Welcome to my blog all about the things I love to grow and cook. You'll find a collection of seasonal gluten-free, dairy-free and vegan-friendly recipe posts, as well as a round up of my gardening throughout the year. I wish you good reading, happy cooking and perfect planting!
The more traditional Scottish summer weather has returned this past week. It is much cooler now; there have been a few more rain showers, and the garden has rehydrated and is greening up again. Earlier today, I was having a look back at my garden post of this time last year; several of the flowers I featured then are well and truly over by now due to the heat and dry of the past few weeks.
There seem to be plenty of bees (and butterflies) in the garden this year which is very good news. The Goldenrod and globe thistles were alive with sound of buzzing while I was capturing these images. I don’t think I’ve ever noticed quite so many different kinds of bees and flying insects as I waited to capture the pollen collecting action.
The poppies add a brief splash of colour when they bloom. The fragile petals are like tissue-paper. Once in full bloom, each flower head looks radiant for about 24 hours before the petals are shed, on by one.
Just as fragile looking are the Japanese anemones, but although they look so delicate and pretty, the flowers last for many days, if not weeks, and seem to be able to tolerate any wind, rain, heat and chill that a Scottish summer has to offer.
Year after year, the back garden flowerbeds become packed out with the long stems and leaves of Crocosmia. The weight of several flower heads per stem means that they do appear to grow horizontally, particularly in the sunshine; in the shadier parts of the garden, the stems hold their heads higher as they reach for the light. For me, it is the bright orange flowers and lush green foliage of this plant that represents the peak of summer like no other.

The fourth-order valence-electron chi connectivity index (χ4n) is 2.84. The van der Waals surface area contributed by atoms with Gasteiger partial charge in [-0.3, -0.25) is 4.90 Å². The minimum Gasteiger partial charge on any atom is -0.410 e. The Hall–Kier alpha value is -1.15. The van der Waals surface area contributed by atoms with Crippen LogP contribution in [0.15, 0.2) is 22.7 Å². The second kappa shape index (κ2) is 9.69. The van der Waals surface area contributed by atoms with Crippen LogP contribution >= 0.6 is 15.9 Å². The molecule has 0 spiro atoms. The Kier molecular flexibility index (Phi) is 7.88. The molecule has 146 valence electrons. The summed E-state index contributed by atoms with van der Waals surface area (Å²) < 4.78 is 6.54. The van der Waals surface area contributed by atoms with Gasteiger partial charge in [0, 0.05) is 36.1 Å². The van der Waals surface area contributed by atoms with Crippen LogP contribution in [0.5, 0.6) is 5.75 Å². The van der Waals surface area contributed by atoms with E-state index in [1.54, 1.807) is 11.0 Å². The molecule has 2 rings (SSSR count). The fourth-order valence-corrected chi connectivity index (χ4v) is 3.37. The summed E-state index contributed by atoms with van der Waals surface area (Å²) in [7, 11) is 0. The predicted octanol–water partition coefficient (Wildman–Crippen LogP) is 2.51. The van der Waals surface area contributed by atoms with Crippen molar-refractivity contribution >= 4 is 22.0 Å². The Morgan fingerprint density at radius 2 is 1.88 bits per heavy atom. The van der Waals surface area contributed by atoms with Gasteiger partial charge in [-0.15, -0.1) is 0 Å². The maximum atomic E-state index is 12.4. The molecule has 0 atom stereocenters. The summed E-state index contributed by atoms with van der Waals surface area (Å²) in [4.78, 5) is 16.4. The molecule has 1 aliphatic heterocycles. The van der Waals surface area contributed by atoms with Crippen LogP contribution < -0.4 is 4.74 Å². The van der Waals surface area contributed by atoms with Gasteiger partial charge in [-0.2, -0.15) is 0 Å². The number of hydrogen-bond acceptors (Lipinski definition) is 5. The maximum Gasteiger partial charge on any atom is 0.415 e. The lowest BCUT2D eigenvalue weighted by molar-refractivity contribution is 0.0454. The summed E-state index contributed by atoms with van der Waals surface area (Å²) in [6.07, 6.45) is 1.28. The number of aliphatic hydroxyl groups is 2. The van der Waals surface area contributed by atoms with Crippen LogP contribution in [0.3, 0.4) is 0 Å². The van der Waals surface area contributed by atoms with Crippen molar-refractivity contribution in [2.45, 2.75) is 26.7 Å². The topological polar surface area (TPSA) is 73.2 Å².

My final images are of another orange flower in the garden: very tall and elegant tiger lilies. I love the way the petals fold back so neatly at the back of the bloom, just like a beautifully tied ribbon. Until next week, my best wishes to you 🙂
I’d been thinking that this is the month that my garden begins to lose some of its overall colour. But I have been pleasantly surprised when I put this post together. I have chosen a different flower bed to photograph this month – the Ox-eye daisies are in full bloom and you can see the Lysimachia, Hydrangeas and Scabious in the background, which add vibrancy now the pretty shades of late spring have faded.
All round the garden, from mid July onwards, I have bold and brash coloured poppies opening out, adding splashes of pinks and reds in the beds. And then, by way of contrast, white and pale pink Japanese Anemones grow in wispy clumps; they look so fragile and delicate and yet they always bounce back after a heavy shower.
I have many lavender plants, but sadly most are fading fast now as the season progresses. My favourite is the deepest blue-purple Dutch Lavender which grows next to a rather messy clump of Santolina (or cotton lavender). The contrast between the 2 colours is mesmerising on a sunny day. The lavender is coming to the end of a very long flowering, but it’s still adding a lovely splash of colour in the borders and some late pollen for the bees.
There are now some more obvious signs in the garden that Autumn is not too far away. Apart from the slight nip in the air, there are floral reminders too. The globe thistles (Echinops) are blueing up, and several borders are glowing with the colours of Montbretia and Golden Rod. But I’m still clinging on to a memory of summer with a second blooming of lupins.
I’m going to close this post with an image of my beautiful white Hydrangea which is just opening up. I don’t have many white flowers in the garden, but this is a beauty. When the flower heads are fully open, the tiny centres of each turn pale blue. I have always thought that these flowers would make a stunning bridal bouquet.